Increased exposure to environmental pollution increases the risk of childhood asthma
Life in the big cities leads to several health problems. From the increase of stress levels due to the accelerated pace of life to others related to the physical state. The great presence of cars and other emitting elements harmful gases causes pollution levels to increase, which can lead to the appearance of diseases such as asthma.
This is determined by a review of several cases of childhood asthma performed by Global Health of Barcelona (ISGlobal) and the University of Leeds. In this work we have tried to demonstrate how a greater exposure to environmental contamination in children makes them more likely to develop this respiratory condition.
Increase in childhood asthma
Those responsible for this study reveal that there are approximately 334 million of asthmatics, a number in which children's cases stand out. The number of children suffering from this respiratory condition has grown alarmingly since the 1950s without stopping this trend. At this point the researchers wanted to see to what extent the increase in air pollution caused by traffic in large cities has had something to do.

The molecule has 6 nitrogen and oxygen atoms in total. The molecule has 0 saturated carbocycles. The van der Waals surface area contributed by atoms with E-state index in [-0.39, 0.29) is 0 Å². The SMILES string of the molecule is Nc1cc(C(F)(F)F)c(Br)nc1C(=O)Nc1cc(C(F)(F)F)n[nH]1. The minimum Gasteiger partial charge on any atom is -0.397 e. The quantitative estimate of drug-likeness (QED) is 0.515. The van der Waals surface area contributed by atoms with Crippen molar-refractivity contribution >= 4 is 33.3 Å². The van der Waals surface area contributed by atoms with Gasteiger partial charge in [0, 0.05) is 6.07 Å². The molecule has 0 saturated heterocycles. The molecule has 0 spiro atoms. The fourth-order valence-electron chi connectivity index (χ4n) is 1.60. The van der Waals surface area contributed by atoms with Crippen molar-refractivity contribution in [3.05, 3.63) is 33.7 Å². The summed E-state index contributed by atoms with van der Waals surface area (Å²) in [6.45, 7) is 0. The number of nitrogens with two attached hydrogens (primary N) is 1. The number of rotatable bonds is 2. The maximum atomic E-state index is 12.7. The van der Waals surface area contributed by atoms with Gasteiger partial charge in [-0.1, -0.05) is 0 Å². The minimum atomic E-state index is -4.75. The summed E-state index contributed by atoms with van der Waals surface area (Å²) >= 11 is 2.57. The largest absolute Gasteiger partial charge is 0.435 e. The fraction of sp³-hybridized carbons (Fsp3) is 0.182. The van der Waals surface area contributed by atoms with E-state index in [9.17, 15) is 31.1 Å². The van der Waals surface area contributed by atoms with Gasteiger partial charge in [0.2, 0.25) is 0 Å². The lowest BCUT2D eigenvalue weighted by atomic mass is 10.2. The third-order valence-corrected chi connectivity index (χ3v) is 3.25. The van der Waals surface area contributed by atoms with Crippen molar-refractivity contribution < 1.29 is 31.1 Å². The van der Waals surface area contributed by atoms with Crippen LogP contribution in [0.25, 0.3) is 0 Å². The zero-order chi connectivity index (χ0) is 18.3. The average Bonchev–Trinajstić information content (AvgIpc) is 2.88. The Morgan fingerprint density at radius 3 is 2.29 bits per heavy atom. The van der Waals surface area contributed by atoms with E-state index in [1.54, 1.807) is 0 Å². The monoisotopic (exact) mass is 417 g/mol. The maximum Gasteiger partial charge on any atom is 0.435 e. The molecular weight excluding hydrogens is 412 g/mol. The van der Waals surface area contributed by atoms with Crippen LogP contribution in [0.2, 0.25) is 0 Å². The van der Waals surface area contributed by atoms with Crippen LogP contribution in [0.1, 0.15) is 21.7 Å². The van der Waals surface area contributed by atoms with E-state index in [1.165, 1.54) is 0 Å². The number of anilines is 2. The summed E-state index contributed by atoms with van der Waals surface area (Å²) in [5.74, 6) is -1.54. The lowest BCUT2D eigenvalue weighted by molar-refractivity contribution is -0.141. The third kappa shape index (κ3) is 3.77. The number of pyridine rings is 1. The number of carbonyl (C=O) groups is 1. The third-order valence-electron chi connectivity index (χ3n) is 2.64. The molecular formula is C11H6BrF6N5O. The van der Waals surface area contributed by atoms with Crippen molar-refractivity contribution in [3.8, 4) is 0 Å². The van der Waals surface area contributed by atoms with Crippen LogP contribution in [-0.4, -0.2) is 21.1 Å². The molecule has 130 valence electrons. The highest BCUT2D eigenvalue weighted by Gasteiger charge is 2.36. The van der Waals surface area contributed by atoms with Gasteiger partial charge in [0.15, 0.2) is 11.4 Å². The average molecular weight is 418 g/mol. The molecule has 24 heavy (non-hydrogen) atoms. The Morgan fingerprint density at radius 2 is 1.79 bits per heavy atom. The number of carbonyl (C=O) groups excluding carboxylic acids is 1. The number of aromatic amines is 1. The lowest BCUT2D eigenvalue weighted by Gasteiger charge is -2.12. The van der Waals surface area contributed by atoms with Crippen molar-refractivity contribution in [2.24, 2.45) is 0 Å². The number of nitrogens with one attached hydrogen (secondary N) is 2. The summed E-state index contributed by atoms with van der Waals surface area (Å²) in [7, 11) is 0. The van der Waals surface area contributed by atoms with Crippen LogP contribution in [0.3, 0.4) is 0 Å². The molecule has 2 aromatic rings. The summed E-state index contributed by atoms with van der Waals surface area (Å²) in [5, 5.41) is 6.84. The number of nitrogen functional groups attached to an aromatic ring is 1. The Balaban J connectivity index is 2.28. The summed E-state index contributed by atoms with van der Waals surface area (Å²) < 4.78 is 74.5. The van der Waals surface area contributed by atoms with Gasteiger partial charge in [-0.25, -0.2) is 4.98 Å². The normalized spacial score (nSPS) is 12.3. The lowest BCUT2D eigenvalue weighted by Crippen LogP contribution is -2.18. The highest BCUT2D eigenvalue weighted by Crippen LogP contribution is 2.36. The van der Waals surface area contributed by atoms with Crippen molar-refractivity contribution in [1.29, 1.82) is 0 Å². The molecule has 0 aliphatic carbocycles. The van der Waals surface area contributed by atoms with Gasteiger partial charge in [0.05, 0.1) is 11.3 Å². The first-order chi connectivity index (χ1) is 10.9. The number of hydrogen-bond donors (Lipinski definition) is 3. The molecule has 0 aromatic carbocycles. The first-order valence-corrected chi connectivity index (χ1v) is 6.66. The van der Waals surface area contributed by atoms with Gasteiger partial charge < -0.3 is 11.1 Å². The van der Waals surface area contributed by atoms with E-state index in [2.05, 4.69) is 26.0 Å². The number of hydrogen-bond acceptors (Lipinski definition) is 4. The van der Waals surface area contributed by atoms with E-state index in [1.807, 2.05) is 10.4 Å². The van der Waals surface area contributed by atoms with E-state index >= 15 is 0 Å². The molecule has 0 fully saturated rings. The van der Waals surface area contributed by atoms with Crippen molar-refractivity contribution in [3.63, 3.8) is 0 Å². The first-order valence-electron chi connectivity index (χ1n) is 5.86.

To verify this hypothesis, the researchers reviewed 4,000 studies epidemiological studies carried out between 1999 and September 2016. Data from 41 of these works were also analyzed, especially those that were carried out in recent years. What was sought was a relationship between the place of housing and environmental pollution in this area of residence, and the presence or absence of childhood asthma.
According to Haneen Khreis, a researcher at the University of Leeds, thanks to this review, it has been possible to cross data from multiple cases and establish a "association between exposure to air pollution and the development of childhood asthma. "
This new research shows that exposure during childhood to harmful elements emitted by vehicles, such as nitrogen dioxide, NO2, black carbon or soot and suspended particles PM2.5 and PM10, increases the chances of developing asthma.
"Our analysis shows that the strongest effects are associated with exposures to black carbon, a specific marker in the exhaust pipes of vehicles and a pollutant related to diesel engines," says the doctor Khreis who also points out that "more research is needed to draw definitive conclusions". These new studies should include, in your opinion, the exploration of contaminants that go beyond the exhaust pipes.
Another of the researchers of this work, Mark Nieuwenhuijsen, says that it is necessary to adopt measures to preserve the long-term health of younger generations. This professional warns that already in 2015 approximately 70% of the world population lived in large cities, where their exposure to these pollutants was constant.